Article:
Mr B's - We were intrigued by Joyce’s relationship with Alfred. She seemed quite a predatory character and some people wondered what she saw in him? What do you think attracted Joyce to Alfred?

A.L.K - I always liked Joyce, but I couldn't really bend the book out of shape to make it about her as well - Alfred does love her but he just has so much else on his mind. I think Joyce was in a very hard position - she clicked with Alfred (these wartime romances often did fire up very quickly) but she was married to someone who was almost certainly dead and whom she had married in haste. She seems to have socialist leanings and to be keen to escape her own set. She knits for him, which I think is an indication of something - clearly she's an awful knitter. I managed to allow her to explain herself a little at the end - how difficult it was effectively waiting for two people and knowing so little about what would happen. She's a bit fast, but I think she would try her best for Alfred and their relationship might work.

Mr B - One of our book group members thought that the overriding message or moral of the book might be in Ivor Sand’s monologue near the end of the book where he talks about people not being scum. Is there an overriding message and if so what would you say it is?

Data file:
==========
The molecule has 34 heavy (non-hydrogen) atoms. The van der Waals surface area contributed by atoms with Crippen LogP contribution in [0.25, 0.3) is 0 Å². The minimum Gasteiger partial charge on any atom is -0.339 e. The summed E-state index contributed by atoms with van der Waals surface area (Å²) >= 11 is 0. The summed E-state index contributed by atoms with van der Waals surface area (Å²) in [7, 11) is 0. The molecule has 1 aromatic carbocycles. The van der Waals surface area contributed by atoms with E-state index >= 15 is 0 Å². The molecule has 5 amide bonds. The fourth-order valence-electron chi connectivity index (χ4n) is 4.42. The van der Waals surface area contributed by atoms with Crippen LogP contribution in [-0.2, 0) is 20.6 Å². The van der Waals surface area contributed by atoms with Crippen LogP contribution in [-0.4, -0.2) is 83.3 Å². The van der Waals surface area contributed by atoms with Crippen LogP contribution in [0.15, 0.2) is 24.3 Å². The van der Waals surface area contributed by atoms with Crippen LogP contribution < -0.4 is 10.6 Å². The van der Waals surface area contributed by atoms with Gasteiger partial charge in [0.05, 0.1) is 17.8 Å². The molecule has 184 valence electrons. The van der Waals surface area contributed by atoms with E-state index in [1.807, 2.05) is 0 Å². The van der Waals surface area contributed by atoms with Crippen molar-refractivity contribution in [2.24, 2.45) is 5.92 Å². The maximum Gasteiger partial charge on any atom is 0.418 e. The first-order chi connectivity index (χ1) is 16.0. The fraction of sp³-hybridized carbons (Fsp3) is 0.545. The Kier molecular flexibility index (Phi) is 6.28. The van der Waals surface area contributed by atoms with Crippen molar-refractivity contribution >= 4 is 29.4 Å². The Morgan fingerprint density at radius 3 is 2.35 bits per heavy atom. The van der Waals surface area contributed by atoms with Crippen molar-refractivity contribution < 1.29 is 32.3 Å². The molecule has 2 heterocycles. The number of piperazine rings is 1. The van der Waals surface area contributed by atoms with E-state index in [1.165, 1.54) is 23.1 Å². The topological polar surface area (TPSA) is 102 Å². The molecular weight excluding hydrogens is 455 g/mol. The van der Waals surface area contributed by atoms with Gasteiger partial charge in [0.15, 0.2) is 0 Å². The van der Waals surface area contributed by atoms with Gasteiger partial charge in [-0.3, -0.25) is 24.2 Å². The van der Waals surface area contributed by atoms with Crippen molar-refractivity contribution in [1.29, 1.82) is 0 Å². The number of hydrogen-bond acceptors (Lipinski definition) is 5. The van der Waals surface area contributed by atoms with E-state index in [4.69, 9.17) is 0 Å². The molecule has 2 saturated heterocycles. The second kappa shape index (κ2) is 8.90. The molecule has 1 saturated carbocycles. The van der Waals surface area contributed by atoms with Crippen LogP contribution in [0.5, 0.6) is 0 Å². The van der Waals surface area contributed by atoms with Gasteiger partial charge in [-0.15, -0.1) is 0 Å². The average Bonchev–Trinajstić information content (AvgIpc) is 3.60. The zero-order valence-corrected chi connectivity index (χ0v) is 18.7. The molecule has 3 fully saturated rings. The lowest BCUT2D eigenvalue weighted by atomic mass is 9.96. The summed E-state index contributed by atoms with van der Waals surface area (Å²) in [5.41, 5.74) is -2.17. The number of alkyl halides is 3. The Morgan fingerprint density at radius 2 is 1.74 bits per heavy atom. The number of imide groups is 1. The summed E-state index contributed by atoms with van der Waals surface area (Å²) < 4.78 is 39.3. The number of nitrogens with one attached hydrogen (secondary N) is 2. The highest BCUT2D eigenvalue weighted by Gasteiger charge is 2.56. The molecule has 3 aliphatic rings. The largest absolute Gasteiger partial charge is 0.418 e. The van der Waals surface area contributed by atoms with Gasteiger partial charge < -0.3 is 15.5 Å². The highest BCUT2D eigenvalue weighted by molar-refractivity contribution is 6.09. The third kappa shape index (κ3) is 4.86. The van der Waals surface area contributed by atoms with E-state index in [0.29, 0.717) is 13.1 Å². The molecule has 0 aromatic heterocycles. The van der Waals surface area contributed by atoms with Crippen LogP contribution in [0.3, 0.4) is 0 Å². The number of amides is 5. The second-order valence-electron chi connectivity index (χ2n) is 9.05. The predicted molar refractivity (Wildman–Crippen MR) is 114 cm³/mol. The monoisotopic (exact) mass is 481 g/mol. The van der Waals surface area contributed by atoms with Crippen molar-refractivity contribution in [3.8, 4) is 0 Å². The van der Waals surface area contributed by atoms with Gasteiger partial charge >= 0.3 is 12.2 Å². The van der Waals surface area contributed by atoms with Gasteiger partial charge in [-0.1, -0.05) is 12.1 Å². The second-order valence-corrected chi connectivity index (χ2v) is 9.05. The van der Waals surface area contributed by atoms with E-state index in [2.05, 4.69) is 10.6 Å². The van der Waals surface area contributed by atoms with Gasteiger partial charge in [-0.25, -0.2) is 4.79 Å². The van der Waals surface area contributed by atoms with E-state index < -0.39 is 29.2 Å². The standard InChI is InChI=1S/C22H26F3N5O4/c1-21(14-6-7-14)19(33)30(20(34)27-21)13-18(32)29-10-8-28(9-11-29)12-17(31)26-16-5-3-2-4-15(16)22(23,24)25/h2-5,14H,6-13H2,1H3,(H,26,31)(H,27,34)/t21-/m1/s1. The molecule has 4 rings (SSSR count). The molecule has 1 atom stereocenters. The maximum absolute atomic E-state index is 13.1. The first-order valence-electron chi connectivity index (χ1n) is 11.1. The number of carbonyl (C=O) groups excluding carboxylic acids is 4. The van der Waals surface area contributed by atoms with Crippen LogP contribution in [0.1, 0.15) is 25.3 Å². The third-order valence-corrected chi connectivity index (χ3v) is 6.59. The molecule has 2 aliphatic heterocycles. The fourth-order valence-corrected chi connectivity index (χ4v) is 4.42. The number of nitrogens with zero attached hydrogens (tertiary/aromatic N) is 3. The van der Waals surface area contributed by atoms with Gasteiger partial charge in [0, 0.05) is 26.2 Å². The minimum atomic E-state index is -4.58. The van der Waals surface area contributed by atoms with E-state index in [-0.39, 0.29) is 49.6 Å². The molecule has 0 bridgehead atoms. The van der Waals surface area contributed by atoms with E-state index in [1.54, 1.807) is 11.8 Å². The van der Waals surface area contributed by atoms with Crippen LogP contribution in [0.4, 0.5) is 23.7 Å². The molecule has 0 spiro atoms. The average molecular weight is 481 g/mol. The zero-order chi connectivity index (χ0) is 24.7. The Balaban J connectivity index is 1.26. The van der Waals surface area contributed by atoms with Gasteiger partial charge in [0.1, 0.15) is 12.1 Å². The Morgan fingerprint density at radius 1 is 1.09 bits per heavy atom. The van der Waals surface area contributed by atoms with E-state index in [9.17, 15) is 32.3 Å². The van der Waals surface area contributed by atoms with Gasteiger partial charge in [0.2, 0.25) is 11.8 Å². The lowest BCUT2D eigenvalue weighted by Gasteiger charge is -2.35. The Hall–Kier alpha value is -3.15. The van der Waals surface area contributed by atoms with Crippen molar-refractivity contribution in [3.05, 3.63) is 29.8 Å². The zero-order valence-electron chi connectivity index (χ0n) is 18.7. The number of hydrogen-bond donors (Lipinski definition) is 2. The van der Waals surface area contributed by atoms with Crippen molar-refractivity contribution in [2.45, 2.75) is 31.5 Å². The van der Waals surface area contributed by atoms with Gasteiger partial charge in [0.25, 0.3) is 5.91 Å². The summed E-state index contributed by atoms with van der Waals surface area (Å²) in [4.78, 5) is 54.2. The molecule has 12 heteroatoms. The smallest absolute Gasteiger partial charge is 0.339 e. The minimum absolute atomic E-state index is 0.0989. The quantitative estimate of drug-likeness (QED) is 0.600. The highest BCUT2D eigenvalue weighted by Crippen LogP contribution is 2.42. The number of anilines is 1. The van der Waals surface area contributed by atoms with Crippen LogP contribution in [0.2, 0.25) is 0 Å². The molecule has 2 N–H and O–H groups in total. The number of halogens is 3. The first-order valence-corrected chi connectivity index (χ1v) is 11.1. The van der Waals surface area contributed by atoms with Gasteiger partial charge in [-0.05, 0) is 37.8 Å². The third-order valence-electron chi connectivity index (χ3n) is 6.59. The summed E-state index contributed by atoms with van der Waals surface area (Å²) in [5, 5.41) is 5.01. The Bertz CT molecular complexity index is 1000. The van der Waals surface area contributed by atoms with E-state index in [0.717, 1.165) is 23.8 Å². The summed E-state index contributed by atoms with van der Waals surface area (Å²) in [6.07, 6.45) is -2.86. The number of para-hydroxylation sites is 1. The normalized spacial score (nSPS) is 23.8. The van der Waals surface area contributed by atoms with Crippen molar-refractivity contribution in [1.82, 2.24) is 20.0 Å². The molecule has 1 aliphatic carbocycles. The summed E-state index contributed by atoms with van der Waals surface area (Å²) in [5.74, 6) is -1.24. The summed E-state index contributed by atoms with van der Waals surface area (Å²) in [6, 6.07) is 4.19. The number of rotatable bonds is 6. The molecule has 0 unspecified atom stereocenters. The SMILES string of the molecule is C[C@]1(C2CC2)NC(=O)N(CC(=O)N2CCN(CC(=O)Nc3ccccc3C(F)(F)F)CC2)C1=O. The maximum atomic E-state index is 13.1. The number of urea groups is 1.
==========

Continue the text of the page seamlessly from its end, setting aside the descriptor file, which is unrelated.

A.L.K - My overriding message is always that people aren't scum - although I very rarely have someone around like Ivor who lectures and can say such things. There's a sense of the complication and awfulness of war - that human potential can be appalling and war releases it - that guilt is difficult and justice can fail. But I'd be happy with "people aren't scum" yes.

Mr B - The group were interested in your motivations behind writing the novel. The tagline on the reverse of the book praises the book “particularly” because it’s written by “a woman born in 1965”. Did you set yourself the challenge of writing a novel about WW2 and then create the character and decide to follow his story, or did you start with Day as a character and then choose to place him in a WW2 setting? Or something else entirely?!

A.L.K - The impetus for the book came from 3 areas. 1) I've always been interested in that period and I worked for quite a while in elderly care homes and just think that generation was remarkable. 2) I was preparing the book while we ploughed off into a very different war, still pursuing the idea that area bombing is acceptable and practical as a war policy. I wanted to look at the moral ambivalnec of even a just war, while we pursue an unjust war, betray the war time generation who gave us the welfare state and follow policies which, in some cases, are the reverse of WWII's "what we're fighting for" 3) I read a 1949 magazine article about the filing of the movie "The Wooden Horse" - using former POW's as extras. I wanted to know why someone would go back in that way and what would happen when they did. Other people's ideas of what male or female people should write or what age they should be... all those things don't really interest me. If an idea arrives, it's my job to serve it as well as possible - to prevent the ideas behind it from going elsewhere.

Do let us know what you think of the book and the author's answers by adding a comment. If you haven't read it yet, you can buy a copy of "Day" from Mr B's by clicking HERE.

No comments: